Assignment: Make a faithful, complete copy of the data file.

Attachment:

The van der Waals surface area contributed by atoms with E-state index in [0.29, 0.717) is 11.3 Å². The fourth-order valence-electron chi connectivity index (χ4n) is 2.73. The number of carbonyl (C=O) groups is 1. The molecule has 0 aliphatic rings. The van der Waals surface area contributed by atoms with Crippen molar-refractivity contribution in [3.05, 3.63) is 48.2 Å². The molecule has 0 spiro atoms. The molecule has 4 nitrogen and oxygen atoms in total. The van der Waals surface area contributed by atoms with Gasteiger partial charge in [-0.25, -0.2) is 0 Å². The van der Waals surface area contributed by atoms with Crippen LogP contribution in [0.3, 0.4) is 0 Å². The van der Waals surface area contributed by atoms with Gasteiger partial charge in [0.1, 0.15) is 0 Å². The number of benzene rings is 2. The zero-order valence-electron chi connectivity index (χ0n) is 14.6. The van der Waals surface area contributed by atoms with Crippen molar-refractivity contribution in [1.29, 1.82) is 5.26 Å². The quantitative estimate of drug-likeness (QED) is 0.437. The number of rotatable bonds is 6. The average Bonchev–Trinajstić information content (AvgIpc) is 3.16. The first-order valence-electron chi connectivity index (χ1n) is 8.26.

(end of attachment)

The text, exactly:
The van der Waals surface area contributed by atoms with E-state index in [0.29, 0.717) is 11.3 Å². The fourth-order valence-electron chi connectivity index (χ4n) is 2.73. The number of carbonyl (C=O) groups is 1. The molecule has 0 aliphatic rings. The van der Waals surface area contributed by atoms with Crippen molar-refractivity contribution in [3.05, 3.63) is 48.2 Å². The molecule has 0 spiro atoms. The molecule has 4 nitrogen and oxygen atoms in total. The van der Waals surface area contributed by atoms with Gasteiger partial charge in [-0.25, -0.2) is 0 Å². The van der Waals surface area contributed by atoms with Crippen LogP contribution in [0.3, 0.4) is 0 Å². The van der Waals surface area contributed by atoms with Gasteiger partial charge in [0.1, 0.15) is 0 Å². The number of benzene rings is 2. The zero-order valence-electron chi connectivity index (χ0n) is 14.6. The van der Waals surface area contributed by atoms with Crippen molar-refractivity contribution in [1.29, 1.82) is 5.26 Å². The quantitative estimate of drug-likeness (QED) is 0.437. The number of rotatable bonds is 6. The average Bonchev–Trinajstić information content (AvgIpc) is 3.16. The first-order valence-electron chi connectivity index (χ1n) is 8.26.